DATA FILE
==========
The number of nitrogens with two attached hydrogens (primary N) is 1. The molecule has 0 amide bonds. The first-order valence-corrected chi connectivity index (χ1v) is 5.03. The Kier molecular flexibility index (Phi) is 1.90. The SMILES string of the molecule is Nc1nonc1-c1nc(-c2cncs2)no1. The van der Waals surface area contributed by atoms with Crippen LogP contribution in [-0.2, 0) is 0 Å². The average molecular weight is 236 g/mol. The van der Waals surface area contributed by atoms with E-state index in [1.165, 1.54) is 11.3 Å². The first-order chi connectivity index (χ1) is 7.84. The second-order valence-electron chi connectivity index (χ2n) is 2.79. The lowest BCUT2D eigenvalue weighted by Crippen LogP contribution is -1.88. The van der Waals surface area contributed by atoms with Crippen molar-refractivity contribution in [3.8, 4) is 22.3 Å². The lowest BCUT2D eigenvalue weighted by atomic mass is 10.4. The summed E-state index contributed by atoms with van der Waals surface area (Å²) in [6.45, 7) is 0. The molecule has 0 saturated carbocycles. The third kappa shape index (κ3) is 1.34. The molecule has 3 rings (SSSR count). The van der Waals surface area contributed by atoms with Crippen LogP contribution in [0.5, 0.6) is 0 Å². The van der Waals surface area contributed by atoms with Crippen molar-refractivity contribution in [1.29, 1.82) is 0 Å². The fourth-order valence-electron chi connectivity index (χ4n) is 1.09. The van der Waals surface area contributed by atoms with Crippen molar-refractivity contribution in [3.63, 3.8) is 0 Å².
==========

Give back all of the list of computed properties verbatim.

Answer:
The number of nitrogens with two attached hydrogens (primary N) is 1. The molecule has 0 amide bonds. The first-order valence-corrected chi connectivity index (χ1v) is 5.03. The Kier molecular flexibility index (Phi) is 1.90. The SMILES string of the molecule is Nc1nonc1-c1nc(-c2cncs2)no1. The van der Waals surface area contributed by atoms with Crippen LogP contribution in [-0.2, 0) is 0 Å². The average molecular weight is 236 g/mol. The van der Waals surface area contributed by atoms with E-state index in [1.165, 1.54) is 11.3 Å². The first-order chi connectivity index (χ1) is 7.84. The second-order valence-electron chi connectivity index (χ2n) is 2.79. The lowest BCUT2D eigenvalue weighted by Crippen LogP contribution is -1.88. The van der Waals surface area contributed by atoms with Crippen molar-refractivity contribution in [3.8, 4) is 22.3 Å². The lowest BCUT2D eigenvalue weighted by atomic mass is 10.4. The summed E-state index contributed by atoms with van der Waals surface area (Å²) in [6.45, 7) is 0. The molecule has 0 saturated carbocycles. The third kappa shape index (κ3) is 1.34. The molecule has 3 rings (SSSR count). The van der Waals surface area contributed by atoms with Crippen LogP contribution in [0.5, 0.6) is 0 Å². The van der Waals surface area contributed by atoms with Crippen molar-refractivity contribution in [1.29, 1.82) is 0 Å². The fourth-order valence-electron chi connectivity index (χ4n) is 1.09. The van der Waals surface area contributed by atoms with Crippen molar-refractivity contribution in [3.63, 3.8) is 0 Å².